Highlights And History Of the Ka'iwi Channel

Highlights And History Of the Ka’iwi Channel

Courtesy of WOWSA, Huntington Beach, California.

Peter Young is president at Hookuleana LLC and former Director and Chairman of the Hawaiʻi Department of Land and Natural Resources, where he was responsible for a US$100-million budget and nearly 1,000-employees overseeing Hawai`i’s natural and cultural resources, including ocean waters, coastal programs, and natural area reserves. With family roots in Hawai’i going back to 1820, knows very well his local geography.

He explained the excerpt from The Wind Gourd of Laʻamaomao and the described some highlights and history of crossing the Moloka’i Channel in Hawai’i.:

The winds will turn before you and find you,
You’ll be overwhelmed, O deaf aliʻi,
The winds will gather,
The naʻenaʻe leaves will bend,
You’ll be swept ashore at Awāwamalu.
Caught in the fishing net of the head fisherman,
Your thigh bone and upper-arm bone
Will be made into fishhooks,
To catch the paoʻo and the ʻopakapaka,
Your flesh will be without bones,
The black crab, the shearwater will eat your remains,
The life from the parents will be broken off.
Here I am, the ʻaumakua kanaka,
Listen to my life-giving words,
Keawenuiaʻumi, come ashore, a storm is coming,
When you sailed yesterday, it was calm.

Wāwāmalu or Awāwamalu (“Shady Gulch or Valley” – referenced above) was on the Waimānalo side of the Ka Iwi Coastline, known today as Sandy Beach. Corpses of fisherman and sailors who drowned in the Kaiwi Channel were swept ashore by the currents there and at other spots along the southeast coast of Oʻahu, like Hanauma Bay. (Ka Poʻe Kahiko 76)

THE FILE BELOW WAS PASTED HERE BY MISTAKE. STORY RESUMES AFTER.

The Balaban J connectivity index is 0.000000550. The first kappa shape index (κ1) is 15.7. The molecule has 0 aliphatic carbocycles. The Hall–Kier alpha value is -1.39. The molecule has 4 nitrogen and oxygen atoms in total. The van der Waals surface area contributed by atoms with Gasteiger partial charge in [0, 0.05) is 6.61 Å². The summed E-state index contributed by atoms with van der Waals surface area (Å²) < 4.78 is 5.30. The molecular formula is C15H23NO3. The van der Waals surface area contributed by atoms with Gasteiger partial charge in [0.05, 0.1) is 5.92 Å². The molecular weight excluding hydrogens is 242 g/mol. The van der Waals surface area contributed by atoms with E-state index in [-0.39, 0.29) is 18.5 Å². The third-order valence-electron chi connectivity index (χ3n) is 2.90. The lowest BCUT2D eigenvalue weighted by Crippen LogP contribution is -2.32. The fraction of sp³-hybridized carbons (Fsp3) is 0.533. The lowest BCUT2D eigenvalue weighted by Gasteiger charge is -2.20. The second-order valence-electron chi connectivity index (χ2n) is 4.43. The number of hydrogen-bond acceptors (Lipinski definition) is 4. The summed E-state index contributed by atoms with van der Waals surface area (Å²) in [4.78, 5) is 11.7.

The meanings of the two core words are: ka (the) and iwi (bone.) This is the literal meaning of the word iwi, but we can be sure that there is also a deeper meaning, for bones of ancestors were very sacred; it was in the bones that mana (supernatural power) was believed to have been stored and that it remained in the bones even after death. (Marion Kelly)

This coastline is called Ka Iwi; it fronts Ka’iwi Channel. It may have been named for the bones of lost travelers who failed to make the crossing between Moloka’i and Oʻahu.

Others suggest it may be because the raw, wild, volcanic landscape of the area, rising from the sea, reminded the ancients of the exposed bones of the earth.

The ancient Hawaiians paddled the channel waters in their canoes for food, recreation, trade, communication and military purposes. The rich history of the islands is full of accounts of mythical demigods and real-life heroes testing their skills on the oceans. Control of Hawaiʻi’s channel waterways was an important part of Hawaiian society. This importance is reflected today in modern Hawaiʻi’s claim to state ownership of interisland waters (Hawaiʻi State Constitution, Article XV). (NOAA)